The Dolphins announced Tuesday the newest members of the Walk of Fame in the Joe Robbie Alumni Plaza at Hard Rock Stadium, and the group consists of six players who made major contributions from the late 1960s all the way through this decade.
The six players, who will be honored at Hard Rock Stadium on Dec. 2 prior to the team’s game against the Buffalo Bills, are Dick Anderson, Mark Clayton, Mark Duper, Jon Giesler, John Offerdahl and Jason Taylor. Nat Moore, Dolphins Senior Vice President for Special Projects and Alumni Relations and Advisor to the CEO, made the announcement at Wynwood Walls in Miami.
The six players who will be honored combined to earn 22 Pro Bowl selections, seven first-team All Pro nods, participated in nine AFC Championship Games and won two Super Bowl titles. The group collectively played 61 seasons for the Dolphins, appearing in 828 games with 741 starts.
All of them were selected to the Dolphins’ silver anniversary team in 1990 or to the 50th season all-time team in 2015.
“That’s a lot of football and a lot of great football when you look at those accomplishments,” Moore said.
Anderson was a three-time Pro Bowl safety (1972-74) for the Dolphins and one of the leaders on the No-Name Defense. In 1973, Anderson led the league in interceptions (8) and was named NFL Defensive Player of the Year, assisting the Dolphins in winning their second straight Super Bowl. His 34 career interceptions are still second all-time in Dolphins history. Anderson was named to the Dolphins Honor Roll on Dec. 3, 2006, is a member of the NFL’s 1970s All-Decade Team and Dolphins’ 50th Season All-Time Team. Anderson was also enshrined into the College Football Hall of Fame in 1993.
Clayton was a five-time Pro Bowl wide receiver (1984-86, 1988, 1991) and played 10 seasons (1983-92) for the Dolphins. His 550 receptions and 81 receiving touchdowns are both franchise records that still stand today. Clayton set the NFL record (since eclipsed) with 18 receiving touchdowns in 1984. He also led the NFL in receiving touchdowns in 1988 (14). He was inducted into the Dolphins Honor Roll on Dec. 15, 2003 and is a member of the team’s 50th Season All-Time Team.
Duper played 11 seasons with the Dolphins (1982-92) and was a three-time Pro Bowl wide receiver (1983-84, 1986). He totaled four 1,000-yard seasons (1983-84, 1986, 1991) and 22 100-yard efforts. He is the team’s all-time leader with 8,869 career receiving yards. His 511 receptions are second in team history while his 59 touchdown receptions are third. A downfield threat, Duper averaged 17.4 yards per reception throughout his career, the second-best mark in franchise annals and the sixth-highest in NFL history among receivers with 500-plus career catches. He was inducted into the Dolphins Honor Roll on Dec. 15, 2003 and is a member of the team’s 50th Season All-Time Team.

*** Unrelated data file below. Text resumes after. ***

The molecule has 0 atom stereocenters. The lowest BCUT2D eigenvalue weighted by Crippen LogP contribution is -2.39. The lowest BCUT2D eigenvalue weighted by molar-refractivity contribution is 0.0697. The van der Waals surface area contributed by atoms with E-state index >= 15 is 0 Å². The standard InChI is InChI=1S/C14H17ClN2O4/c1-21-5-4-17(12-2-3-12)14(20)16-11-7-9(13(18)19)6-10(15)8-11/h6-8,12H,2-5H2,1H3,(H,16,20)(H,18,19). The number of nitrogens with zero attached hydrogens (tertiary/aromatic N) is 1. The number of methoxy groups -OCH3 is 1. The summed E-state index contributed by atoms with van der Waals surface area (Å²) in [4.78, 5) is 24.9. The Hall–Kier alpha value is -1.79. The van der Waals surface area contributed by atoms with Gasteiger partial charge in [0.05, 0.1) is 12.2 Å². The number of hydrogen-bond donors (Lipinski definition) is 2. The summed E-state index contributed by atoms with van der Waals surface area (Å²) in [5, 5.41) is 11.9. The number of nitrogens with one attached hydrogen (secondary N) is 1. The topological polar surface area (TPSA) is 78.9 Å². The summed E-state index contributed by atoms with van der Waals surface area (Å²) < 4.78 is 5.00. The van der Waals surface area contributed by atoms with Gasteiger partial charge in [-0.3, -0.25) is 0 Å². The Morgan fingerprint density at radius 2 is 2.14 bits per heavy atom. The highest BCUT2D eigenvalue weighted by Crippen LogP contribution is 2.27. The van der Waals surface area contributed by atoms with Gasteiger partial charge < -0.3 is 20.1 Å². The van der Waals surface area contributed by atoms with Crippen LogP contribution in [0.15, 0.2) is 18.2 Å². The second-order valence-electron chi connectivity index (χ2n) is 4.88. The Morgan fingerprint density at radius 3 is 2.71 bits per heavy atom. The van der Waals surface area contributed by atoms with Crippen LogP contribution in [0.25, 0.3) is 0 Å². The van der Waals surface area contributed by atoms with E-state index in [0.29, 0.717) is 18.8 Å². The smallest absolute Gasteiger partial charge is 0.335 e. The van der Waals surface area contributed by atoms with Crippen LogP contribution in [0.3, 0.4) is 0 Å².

Giesler played 10 NFL seasons (1979-88), all with the Dolphins. He played in 126 career games with 105 starts, all at left tackle. As the anchor of Miami’s offensive line, Geisler helped the Dolphins lead or tie for the league lead in fewest sacks allowed in each of his final seven seasons (1982-88). He was the team’s 1987 nominee for the Ed Block Courage Award and was selected by fans to the organization’s silver anniversary team.
Offerdahl was a five-time Pro Bowl selection (1986-90) for the Dolphins and the 1986 NFL Defensive Rookie of the Year after the Dolphins selected him in the second round (52nd overall) of the 1986 NFL Draft. Offerdahl earned first-team All-Pro honors in 1990. He was named to the Dolphins Honor Roll on Oct. 31, 2013 and is a member of the team’s 50th Season All-Time Team. Offerdahl was named the team’s Ed Block Courage Award nominee in 1993 and is a three-time recipient (1989-90, 1993) of the team’s Nat Moore Community Service Award.
Taylor was a six-time Pro Bowl defensive end/linebacker (2000, 2002, 2004-07), three-time first-team All-Pro honoree (2000, 2002, 2006) and a Pro Football Hall of Famer. He played 13 seasons with the Dolphins (1997-2007, 2009, 2011) and is the franchise’s all-time leader in sacks (131). His 204 games played and 186 starts are second in team annals and he has the organization’s second-longest consecutive-games played streak when he appeared in 130 straight games from 1999 until 2007. Taylor was named NFL Defensive Player of the Year in 2006, Walter Payton Man of the Year in 2007 and is a member of the NFL’s 2000s All-Decade Team. He was inducted into the Dolphins Honor Roll on Oct. 14, 2012 and is a member of the team’s 50th Season All-Time Team.
This will mark the first time the Dolphins induct new members onto the Walk of Fame since 2014 when the group of honorees included Jeff Cross, Sam Madison, Tony Nathan and Ed Newman.
The Walk of Fame will reach 30 members with the new inductees, with the first class being recognized in 2011. It included team founder Joe Robbie, as well as the team’s first nine Hall of Famers: Nick Buoniconti, Larry Csonka, Bob Griese, Jim Langer, Larry Little, Dan Marino, Don Shula, Dwight Stephenson and Paul Warfield.
The 2012 inductees were Tim Bowens, A.J. Duhe, Manny Fernandez, Nat Moore, Earl Morrall and Don Strock; and followed in 2013 by Kim Bokamper, O.J McDuffie, Mercury Morris and Keith Sims.
The unveiling of the Walk of Fame additions will culminate the three-day Alumni Weekend presented by Baptist Health South Florida and take place prior to the game against the Buffalo Bills on Dec. 2.